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Pet health: Chronic problems due to cat food?

Posted on: November 4th, 2011 by

A cat with pet health insurance eats a dish of food.

By: Dr. Jane Matheys
Associate Veterinarian
The Cat Doctor Veterinary Hospital
For Pets Best Insurance

Vomiting an occasional hairball can be a normal occurrence in cats, but more frequent vomiting than that should always be brought to your veterinarian’s attention as it may be a sign of a serious underlying pet health problem. Let’s look at how food problems can cause vomiting in cats.

If a cat is bright, alert, and active with no weight loss despite a history of chronic vomiting, I will often spend some time trying to determine if an underlying food sensitivity is involved. Sometimes the cat may be reacting to chemicals in the diet such as artificial flavorings or colorings. Switching to a “natural“ food that avoids any such ingredients may be beneficial. Chemical preservatives in dry foods are typically not a problem, as all brands of dry food that I’ve checked out use natural vitamin E as a preservative.

Each pet food company has it’s own proprietary formulas for its diets, and in some cases there may be some unknown factor that makes your cat able to digest some brands better than others. It’s good to try a few different brands, but it’s best to blend in the new diet over a few days for better acceptance by your cat.

I like there to be some canned food in all cats’ diets. I believe that it’s more like what the cats would be eating out in the wild. In other words, it’s more like canned mouse-high protein, low carbohydrate, and a good source of water for them. Some cats vomit less on canned food and that can give some clues as to what may be causing the vomiting.

Cats are obligate carnivores, so I especially like grain free diets for them. Most cats have adapted to digesting grains like corn, and it can be a good, inexpensive source of energy. But some cats have trouble digesting the grains, and vomiting may stop after switching to grain free food. My preference is grain free canned food. Be aware that grain free dry food is very high in calories, and you have to feed controlled amounts only or weight gain could easily occur. To be sure that your cat can receive the best healthcare possible, in the event of an unexpected accident or illness, it’s a good idea to have a cat insurance policy.

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Cats can develop food allergies too. Because these kinds of a diagnosis can be spendy for cat owners, I recommend cat insurance to my clients. A cat with classic food allergies has itchy skin problems, especially around the head and neck, but some cats will present with gastrointestinal problems instead.

Many clients think that food allergies are related to recent food changes, but in reality it takes a long time to develop a food allergy, so it’s more likely to be seen with something the cat has been eating for a long time. Most often the offending allergen is a protein in the food. I use prescription medical hypoallergenic diets to help diagnose this condition. The food should have a single protein source and a single carbohydrate source that the cat’s body has never seen before. Most food companies use green peas as the carbohydrates and the proteins are meats such as venison, duck or rabbit. Cats stay on these diets for 6-8 weeks and then are challenged with the old diet to see if symptoms return.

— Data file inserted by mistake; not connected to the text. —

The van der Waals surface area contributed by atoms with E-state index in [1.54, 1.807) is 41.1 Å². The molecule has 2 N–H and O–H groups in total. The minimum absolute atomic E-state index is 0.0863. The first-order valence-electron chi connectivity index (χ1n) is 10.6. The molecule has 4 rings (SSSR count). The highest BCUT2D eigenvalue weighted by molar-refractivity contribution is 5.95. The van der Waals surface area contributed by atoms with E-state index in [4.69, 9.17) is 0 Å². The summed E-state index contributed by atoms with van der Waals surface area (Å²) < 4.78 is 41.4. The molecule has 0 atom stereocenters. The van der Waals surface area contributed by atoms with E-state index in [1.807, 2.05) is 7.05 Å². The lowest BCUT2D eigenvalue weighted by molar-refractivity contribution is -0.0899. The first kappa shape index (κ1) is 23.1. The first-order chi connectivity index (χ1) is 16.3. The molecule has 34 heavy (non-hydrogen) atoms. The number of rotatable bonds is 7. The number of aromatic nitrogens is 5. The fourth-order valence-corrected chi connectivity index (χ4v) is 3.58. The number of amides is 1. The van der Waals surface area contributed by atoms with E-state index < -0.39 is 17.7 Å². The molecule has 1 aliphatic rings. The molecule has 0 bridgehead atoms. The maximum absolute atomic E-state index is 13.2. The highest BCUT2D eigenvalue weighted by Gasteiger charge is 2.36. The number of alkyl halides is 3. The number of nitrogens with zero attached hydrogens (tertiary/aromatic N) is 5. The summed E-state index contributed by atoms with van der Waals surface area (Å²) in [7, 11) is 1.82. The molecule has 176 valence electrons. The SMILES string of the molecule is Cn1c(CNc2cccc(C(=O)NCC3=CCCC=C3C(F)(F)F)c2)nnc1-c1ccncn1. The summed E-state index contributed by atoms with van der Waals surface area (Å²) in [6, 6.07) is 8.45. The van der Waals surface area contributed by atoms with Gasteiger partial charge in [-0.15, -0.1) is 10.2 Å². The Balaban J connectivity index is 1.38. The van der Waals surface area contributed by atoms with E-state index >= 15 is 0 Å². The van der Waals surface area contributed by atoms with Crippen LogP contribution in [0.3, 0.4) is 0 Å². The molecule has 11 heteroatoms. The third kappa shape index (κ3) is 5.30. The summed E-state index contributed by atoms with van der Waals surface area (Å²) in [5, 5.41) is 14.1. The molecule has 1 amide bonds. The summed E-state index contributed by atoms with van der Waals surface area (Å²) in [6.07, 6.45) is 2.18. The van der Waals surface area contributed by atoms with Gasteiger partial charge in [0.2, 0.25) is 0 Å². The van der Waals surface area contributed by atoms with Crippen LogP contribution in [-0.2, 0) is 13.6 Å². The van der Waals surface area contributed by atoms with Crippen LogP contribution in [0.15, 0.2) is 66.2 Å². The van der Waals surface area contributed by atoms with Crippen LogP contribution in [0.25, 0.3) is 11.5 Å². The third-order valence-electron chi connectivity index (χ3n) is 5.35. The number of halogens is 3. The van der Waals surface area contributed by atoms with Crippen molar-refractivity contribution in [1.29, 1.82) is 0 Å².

Hydrolyzed protein diets are also available to help diagnose food allergies. These are still poultry based, but the proteins have been broken down so small that they should not be able to cause an allergic reaction. While this sounds good in theory, I’m not totally convinced these work well in the real world. I prefer to try the true hypoallergenic diets first.

Prescription gastrointestinal diets are also available. These have highly digestible proteins and seem to be a little more bland and easier on the stomach though still very palatable. Fiber diets can also be helpful in some cases. There are different types of fiber and cats can respond differently to each, so your veterinarian can determine which would be best for your cat.

If diet changes do not improve or resolve your cat’s vomiting, then it is time to get a little more aggressive in looking for answers. I will usually recommend baseline bloodwork and a urinalysis followed by further diagnostics as indicated. Hopefully, you will have checked into pet health insurance for your cat to help cover these expenses. I’ll talk about inflammatory bowel disease, one of the most common causes of chronic vomiting in cats, in future blogs.

For more information about pet health and cat insurance visit Pets Best Insurance.

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One Comment

  1. Kristel says:

    Thank you, great information. Interested to hear about inflammatory bowel disease next. My cat has been vomiting and diarrhea, he was at vet yesterday for bloodwork, etc. and he does have hyperthyroidism. Once again, thanks for this great info.

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